Current Developments

Von sichtbarer und unsichtbarer Gewalt. Politik an der Grenze.

Am 2. September 2015 ertrank Aylan Kurdi bei dem Versuch, in Europa Schutz zu finden, nachdem er mit seiner Familie aus Kobane, Syrien, geflohen war. Sein Bruder und seine Mutter verloren bei der Überfahrt ebenfalls ihr Leben. Der Körper von Aylan Kurdi wurde am folgenden Tag an der türkischen Küste gefunden. Das Bild dieses toten Kindes im Sand erzeugte einen Aufschrei in Europa und der Welt, einen Aufschrei mit der …

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Current Developments

Individual compensation reloaded: German governmental liability for unlawful acts in bello

On 30 April, the Appeals Court of Cologne will rule on whether Germany has to pay compensation to victims of an airstrike in Afghanistan. Its judgment is likely to consolidate the new German approach to questions of compensation for armed activities which – given the increasing relevance of litigation about armed conflicts – merits a brief treatment.

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Current Developments

The magic effect of UN resolutions

Diplomatic restraint and a lack of protection in the ECJ Shepherd C-472/13 case

Last week, the Court of Justice of the EU delivered its judgment on an unusual asylum case. It had to decide whether and under what conditions non-combat military personnel fearing to become involved in the commission of war crimes could claim refugee status under the EU Qualification Directive (QD). Valentin Jeutner has already presented the facts of the case and a first assessment of the judgment, in which he stressed …

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Current Developments

Many presumptions and no guarantees

Preliminary observations on Shepherd C-472/13

Yesterday, several (German) newspapers reported that the ECJ empowered the Bavarian Administrative Court in Shepherd v. Germany C-472/13 to examine whether or not the United States committed war crimes in the course of the US-led invasion of Iraq. This certainly makes for a catchy headline, but a preliminary study of the decision reveals that it is unlikely that the Bavarian Court will need to get its hands dirty by engaging …

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Current Developments

Resolution 2178 und ihre Auswirkungen auf die Bundesrepublik

Am 25. September 2014 hat der Sicherheitsrat der vereinten Nationen die Resolution 2178 verabschiedet. Die Resolution enthält ein Maßnahmenpaket gegen die Gefahren, die von international zugereisten Milizionären in bewaffneten Konflikten ausgehen. Anlass der Resolution ist die Situation in Syrien und Irak, aber eine grundsätzlich ähnliche Problemlage ließe sich auch mit Blick auf die Krim und die Ostukraine diagnostizieren. Die Rolle ausländischer Kämpfer in Syrien und Irak ist beachtlich. Nach Schätzungen …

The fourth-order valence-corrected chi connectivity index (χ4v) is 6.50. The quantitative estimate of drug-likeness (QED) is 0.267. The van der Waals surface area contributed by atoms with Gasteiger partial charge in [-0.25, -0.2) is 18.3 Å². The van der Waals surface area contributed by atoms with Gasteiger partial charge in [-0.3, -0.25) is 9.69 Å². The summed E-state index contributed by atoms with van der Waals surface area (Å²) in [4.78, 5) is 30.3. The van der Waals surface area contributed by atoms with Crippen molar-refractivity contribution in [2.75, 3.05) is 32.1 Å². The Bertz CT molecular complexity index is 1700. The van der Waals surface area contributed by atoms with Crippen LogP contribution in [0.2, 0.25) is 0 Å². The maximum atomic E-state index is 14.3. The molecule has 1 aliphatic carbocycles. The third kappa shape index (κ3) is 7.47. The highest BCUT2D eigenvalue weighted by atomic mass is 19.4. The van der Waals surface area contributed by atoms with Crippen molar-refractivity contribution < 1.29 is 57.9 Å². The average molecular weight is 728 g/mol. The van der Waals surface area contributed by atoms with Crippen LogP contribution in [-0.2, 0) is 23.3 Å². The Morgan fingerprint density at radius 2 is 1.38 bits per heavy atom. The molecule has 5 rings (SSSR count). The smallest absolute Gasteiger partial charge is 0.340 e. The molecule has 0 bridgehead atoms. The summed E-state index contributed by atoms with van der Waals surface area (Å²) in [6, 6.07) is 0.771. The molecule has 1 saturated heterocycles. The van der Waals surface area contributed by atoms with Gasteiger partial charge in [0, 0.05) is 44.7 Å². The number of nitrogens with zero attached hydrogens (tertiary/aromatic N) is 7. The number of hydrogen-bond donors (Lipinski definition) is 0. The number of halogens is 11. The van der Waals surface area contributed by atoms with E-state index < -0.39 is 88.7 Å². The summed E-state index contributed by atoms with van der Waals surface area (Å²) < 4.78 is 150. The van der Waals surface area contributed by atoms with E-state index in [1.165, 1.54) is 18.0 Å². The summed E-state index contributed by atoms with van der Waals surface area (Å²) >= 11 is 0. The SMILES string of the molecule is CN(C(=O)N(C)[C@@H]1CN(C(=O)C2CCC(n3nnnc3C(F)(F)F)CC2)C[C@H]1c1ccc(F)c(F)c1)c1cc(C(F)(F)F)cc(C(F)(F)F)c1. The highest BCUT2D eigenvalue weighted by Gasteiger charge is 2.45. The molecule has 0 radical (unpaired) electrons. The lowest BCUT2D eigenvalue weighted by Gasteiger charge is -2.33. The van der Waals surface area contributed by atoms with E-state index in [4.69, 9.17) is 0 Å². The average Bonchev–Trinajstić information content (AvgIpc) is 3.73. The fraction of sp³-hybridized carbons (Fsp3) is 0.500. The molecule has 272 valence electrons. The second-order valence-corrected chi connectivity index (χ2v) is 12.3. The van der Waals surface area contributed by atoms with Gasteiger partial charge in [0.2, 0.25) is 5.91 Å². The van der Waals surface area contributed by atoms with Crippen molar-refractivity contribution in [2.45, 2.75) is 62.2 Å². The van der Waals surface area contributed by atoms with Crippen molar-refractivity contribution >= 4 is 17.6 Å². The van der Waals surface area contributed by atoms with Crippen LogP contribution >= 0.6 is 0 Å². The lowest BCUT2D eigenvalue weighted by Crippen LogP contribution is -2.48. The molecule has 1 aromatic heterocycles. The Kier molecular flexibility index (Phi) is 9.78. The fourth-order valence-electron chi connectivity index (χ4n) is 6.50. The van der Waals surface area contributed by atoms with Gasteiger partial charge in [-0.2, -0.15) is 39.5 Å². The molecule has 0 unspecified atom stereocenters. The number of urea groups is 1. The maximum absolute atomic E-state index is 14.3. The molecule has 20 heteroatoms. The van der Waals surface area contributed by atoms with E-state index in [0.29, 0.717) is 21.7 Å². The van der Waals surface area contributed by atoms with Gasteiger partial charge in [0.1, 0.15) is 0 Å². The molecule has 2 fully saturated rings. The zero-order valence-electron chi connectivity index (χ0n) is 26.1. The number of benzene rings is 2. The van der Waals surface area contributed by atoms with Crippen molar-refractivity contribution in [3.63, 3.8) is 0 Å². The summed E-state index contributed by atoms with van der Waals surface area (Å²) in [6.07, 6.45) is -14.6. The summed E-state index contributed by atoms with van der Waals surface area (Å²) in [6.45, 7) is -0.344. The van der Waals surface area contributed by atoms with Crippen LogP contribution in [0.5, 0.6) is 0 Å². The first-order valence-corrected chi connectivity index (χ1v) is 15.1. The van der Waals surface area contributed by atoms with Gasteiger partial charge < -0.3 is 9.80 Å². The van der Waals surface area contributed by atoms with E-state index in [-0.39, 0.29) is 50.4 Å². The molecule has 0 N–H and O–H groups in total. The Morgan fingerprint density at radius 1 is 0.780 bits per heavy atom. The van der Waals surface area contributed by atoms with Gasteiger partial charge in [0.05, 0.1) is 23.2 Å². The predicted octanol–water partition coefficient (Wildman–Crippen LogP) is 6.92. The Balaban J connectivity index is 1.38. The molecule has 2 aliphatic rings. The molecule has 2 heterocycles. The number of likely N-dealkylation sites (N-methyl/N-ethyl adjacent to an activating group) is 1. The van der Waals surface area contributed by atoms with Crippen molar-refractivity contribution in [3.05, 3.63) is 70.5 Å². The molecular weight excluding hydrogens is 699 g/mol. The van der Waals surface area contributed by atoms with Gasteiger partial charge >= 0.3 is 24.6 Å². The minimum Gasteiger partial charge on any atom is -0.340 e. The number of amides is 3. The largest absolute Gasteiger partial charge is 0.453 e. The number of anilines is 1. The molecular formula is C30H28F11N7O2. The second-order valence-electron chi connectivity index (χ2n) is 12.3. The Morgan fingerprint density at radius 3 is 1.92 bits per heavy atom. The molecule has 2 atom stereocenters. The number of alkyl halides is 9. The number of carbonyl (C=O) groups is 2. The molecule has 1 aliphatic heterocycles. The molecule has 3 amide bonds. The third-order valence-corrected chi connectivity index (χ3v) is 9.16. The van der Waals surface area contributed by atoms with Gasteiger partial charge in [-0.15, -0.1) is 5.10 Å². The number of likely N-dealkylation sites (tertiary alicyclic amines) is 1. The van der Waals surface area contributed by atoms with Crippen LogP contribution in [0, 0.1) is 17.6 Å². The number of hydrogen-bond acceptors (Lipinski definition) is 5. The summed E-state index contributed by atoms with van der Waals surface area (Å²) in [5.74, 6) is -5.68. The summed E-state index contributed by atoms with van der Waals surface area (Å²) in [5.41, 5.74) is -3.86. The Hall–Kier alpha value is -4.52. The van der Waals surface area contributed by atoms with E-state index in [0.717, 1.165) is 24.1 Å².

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Current Developments

International organizations soon blocked by EU’s external powers?

A comment on ECJ Grand chamber judgment of 7 October 2014, C-399/12, Germany v. Council On October 7th, in a Grand Chamber judgment, the European Court of Justice has dramatically broadened the external powers of the European Union, to the point that it could jeopardize the efficiency of other international organizations which count EU Member States among their members. In this case, Germany contested the validity of a decision of …

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Current Developments

Letting Go of Territorial Integrity: Getting Realism and Ideals Right on Ukraine

In my previous two posts (here and here), I looked at the problems of declaring Russia’s actions in Ukraine illegal – the dark side of law’s polycentrism. In this post, I consider the defective legal policy driving the Western response to Russia’s intervention in Ukraine – the West’s failed fixation on territorial integrity – and consider a better response to Ukraine’s contested future: the return of a repressed idealism. Western …

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Current Developments

International Law’s Rule of Five: Russia, Ukraine, and the Dark Side of Polycentrism

In my previous post, I looked at the obvious illegality of Russia’s actions in Ukraine – and the problems with that obviousness in the pluralistic cacophony of international law. In this post, I look at who’s to blame, and what’s to be done: more work for diplomats, less for lawyers. I. Bush’s Breakfast: Sow and Reap In domestic law, we have mechanisms for final decision. The storied US Supreme Court …

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Current Developments

Polycentrism’s Playground: Ukraine and Russia’s Implausible Deniability

In this post, the first in a series on the Ukrainian crisis, I look at the obvious illegality of Russia’s actions in Ukraine – and the problems with that obviousness in the pluralistic cacophony of international law. If Russia’s invasion of Ukraine hasn’t violated international law, it’s hard to see what would. Which means, unfortunately, that it’s hard to see what would. I. Obvious, Illegal After months of protests in …

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